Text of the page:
Human Resources


Brim encourages both the management and the employees to take an interest in the wellbeing and health of their colleagues. The company is a family-friendly workplace that strives to ensure a balance between work and private life. The company focuses on ensuring a good working environment, safety and good working facilities for its employees. The company offers its employees free annual health checks.

The company works on creating a sought-after workplace and ensuring the best working conditions it can for its employees. In its human resources policy, the company tries to ensure that the company employs capable and reliable employees who, through their professional and responsible efforts, ensure sustainable and efficient use of resources.

During 2019, there were an average of 798 full-time employee (FTEs) positions within the group, based on full-year employment, as opposed to 773 in 2018, an increase of 3% between years. Of these, there were 275 FTEs on sea in 2019 and 207 in 2018. The increase can be traced to the addition of Vigri RE-71 to the operation in 2019. On land, the FTEs were an average of 523 during 2019, while being 566 in 2018. This was a decrease of 8% between years.




The principal goal of equal pay certification is to combat gender-based wage gaps and promote gender equality in the labour market.

The company received equal pay certification in March 2019. The company’s equal pay system was examined by a representative of BSI in Iceland, a certification service provider qualified to verify the conditions of the ÍST 85:2012 equal pay standard. The process was a success. This involved the first step of the adoption of the company’s equal pay system, and work is progressing on the further adoption of the system. The achievement of obtaining the equal pay label is the result of extensive and good collaboration between many Brim employees.

Brim is the third Icelandic fisheries company to receive the equal pay label. The company is engaged in creating a sought-after workplace. This entails ensuring that the gender-based wage differences are less than 5%. When account is taken of total wages and having taken into account the main aspects that have an impact on wages, women receive approximately 2% lower wages than men according to an investigation carried out in March 2019. Women, therefore, have yet to receive equal pay. Efforts are being made eradicate gender-based wage differences.



The company honours effective collective wage agreements and other statutory rights of employees, including as relates to holiday time, maternity/paternity leave and wages due to inability to work, illness or accident, as well as other rights provided for in the effective collective wage agreements in the operating areas of the company.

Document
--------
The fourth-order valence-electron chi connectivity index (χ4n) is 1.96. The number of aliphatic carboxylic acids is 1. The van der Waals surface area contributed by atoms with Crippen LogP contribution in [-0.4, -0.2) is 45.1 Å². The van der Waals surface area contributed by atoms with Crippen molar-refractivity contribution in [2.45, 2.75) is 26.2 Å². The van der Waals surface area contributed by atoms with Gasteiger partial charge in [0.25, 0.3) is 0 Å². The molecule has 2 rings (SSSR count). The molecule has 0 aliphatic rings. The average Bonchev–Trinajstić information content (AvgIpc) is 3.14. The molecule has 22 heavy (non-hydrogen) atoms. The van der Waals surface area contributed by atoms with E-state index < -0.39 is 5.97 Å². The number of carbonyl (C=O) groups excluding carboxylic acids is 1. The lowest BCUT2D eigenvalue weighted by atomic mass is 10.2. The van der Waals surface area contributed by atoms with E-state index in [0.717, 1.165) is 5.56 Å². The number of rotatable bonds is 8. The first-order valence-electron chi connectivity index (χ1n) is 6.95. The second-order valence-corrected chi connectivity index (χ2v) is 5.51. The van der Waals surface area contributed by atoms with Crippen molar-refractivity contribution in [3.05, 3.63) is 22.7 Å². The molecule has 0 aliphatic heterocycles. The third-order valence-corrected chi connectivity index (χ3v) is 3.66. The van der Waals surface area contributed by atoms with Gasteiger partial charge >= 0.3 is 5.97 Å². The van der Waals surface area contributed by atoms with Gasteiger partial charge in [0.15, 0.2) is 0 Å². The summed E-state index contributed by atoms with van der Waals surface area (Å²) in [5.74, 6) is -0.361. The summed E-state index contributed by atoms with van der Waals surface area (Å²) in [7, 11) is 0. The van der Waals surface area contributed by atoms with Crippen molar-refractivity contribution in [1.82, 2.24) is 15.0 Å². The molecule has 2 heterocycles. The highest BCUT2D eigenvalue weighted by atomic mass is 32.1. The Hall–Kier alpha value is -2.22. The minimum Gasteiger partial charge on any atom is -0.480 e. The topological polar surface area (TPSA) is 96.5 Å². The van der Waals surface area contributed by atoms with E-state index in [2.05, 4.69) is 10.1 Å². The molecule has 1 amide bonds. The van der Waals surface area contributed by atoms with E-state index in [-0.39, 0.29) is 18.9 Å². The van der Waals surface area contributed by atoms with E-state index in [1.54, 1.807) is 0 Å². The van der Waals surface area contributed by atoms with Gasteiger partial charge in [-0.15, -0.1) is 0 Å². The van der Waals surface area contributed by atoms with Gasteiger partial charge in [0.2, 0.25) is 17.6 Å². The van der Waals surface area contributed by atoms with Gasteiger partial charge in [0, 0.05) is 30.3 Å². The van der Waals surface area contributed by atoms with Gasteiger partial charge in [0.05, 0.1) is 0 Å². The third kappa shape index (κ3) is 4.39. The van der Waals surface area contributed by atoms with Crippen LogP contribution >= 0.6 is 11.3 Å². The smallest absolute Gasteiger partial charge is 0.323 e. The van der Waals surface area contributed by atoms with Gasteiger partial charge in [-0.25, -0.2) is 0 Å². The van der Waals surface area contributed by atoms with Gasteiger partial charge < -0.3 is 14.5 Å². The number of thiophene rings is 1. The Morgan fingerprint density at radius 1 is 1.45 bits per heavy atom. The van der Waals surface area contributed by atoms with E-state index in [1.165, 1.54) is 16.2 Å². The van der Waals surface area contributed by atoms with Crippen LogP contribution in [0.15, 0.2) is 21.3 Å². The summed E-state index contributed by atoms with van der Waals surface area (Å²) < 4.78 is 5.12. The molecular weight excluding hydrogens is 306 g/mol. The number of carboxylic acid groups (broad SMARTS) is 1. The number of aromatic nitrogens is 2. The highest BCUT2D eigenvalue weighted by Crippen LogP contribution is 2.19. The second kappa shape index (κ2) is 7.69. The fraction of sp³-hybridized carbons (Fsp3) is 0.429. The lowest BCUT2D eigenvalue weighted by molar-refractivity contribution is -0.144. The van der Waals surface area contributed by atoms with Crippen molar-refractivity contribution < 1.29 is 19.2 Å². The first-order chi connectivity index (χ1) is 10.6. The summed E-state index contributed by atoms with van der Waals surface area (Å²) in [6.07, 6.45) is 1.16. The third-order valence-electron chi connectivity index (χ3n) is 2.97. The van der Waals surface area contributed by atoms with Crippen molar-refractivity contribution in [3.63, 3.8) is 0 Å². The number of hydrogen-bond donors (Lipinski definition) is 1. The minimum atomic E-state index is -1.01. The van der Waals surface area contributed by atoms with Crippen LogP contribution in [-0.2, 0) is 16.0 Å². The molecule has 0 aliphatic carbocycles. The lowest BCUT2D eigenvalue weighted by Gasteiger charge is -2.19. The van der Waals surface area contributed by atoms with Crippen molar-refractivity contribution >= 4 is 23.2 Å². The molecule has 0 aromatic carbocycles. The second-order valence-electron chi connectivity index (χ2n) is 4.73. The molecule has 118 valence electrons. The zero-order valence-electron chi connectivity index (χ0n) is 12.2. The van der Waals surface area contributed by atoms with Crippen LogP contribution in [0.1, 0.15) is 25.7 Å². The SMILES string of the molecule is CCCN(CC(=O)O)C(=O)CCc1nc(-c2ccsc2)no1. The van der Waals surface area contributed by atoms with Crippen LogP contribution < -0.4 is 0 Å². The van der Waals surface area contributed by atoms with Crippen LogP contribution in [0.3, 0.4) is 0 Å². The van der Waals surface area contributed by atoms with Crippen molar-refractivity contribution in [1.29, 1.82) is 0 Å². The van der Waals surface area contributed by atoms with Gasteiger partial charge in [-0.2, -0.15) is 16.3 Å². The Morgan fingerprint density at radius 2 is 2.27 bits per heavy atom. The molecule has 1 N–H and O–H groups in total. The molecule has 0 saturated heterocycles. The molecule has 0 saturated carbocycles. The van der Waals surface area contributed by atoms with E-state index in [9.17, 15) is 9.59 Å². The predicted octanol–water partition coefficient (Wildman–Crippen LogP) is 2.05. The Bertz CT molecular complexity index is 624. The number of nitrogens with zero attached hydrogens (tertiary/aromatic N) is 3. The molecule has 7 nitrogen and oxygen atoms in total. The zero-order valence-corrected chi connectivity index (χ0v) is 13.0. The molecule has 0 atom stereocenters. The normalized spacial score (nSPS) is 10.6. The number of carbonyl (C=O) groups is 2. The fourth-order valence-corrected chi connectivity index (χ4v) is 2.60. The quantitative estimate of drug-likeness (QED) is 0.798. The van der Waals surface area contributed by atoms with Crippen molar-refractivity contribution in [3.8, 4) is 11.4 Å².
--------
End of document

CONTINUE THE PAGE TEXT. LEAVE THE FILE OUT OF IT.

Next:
The majority of employees are members of unions, or 97%, and are paid wages in accordance with the provisions of effective collective wage agreements. Employees in fish processing are paid a supplement when working with raw materials on trimming lines. Such pay supplement is supported by the provisions of collective wage agreements. No other wage system is being used elsewhere within the company. Seamen receive pay in accordance with a share allotment system which is based on collective wage agreements. The seamen’s wage system is based on the catch value of the vessel in question, and the value is divided between the vessel operator and the crew according to a share allotment system.

The company has established for itself codes of ethics on human rights, corruption and bribes. Brim focuses on complying at all times with law and general criteria for ethical business practices and follows the rules that the company establishes for itself. Brim respects human rights, particularly those that relate to union membership rights, forced labour and slavery and inequalities in workplaces.

Every effort is made to ensure that contractors and their sub-contractors always comply with Icelandic laws as regards all who work for them, irrespective of whether they are their employees or a sub-contractor.

Victimisation and sexual harassment is not tolerated at the company. The company maintains a response action plan, reviewed during the year, in the event of any suspicion of victimisation or harassment in the workplace. Brim feels that it is important that employees show respect for each other, and injustice is not tolerated, such as victimisation, sexual harassment or discrimination on the basis of unjustified aspects such as gender, religion, race or sexual orientation. If we become aware of victimisation or injustice, we immediately inform our supervisor of such event.


Brim endeavours to instruct, re-educate and train its employees. It is important that new employees receive the appropriate education and training. The goal is to ensure that the company attracts employees with exceptional capabilities in their fields. Organised training and learning takes place all year round.

The educational work takes place either within the workplace or elsewhere; a large proportion of employees, for instance, sources re-education from the Maritime Safety and Survival Training Centre each year. Increased technological advancements mean that it is much easier to be in contact with employees who are widely dispersed on land and at sea. In 2018, a new electronic educational system, Eloomi, was adopted and has proved a success.


Seamen undergo a training programme at the Maritime Safety and Survival Training Centre each year. Main courses include: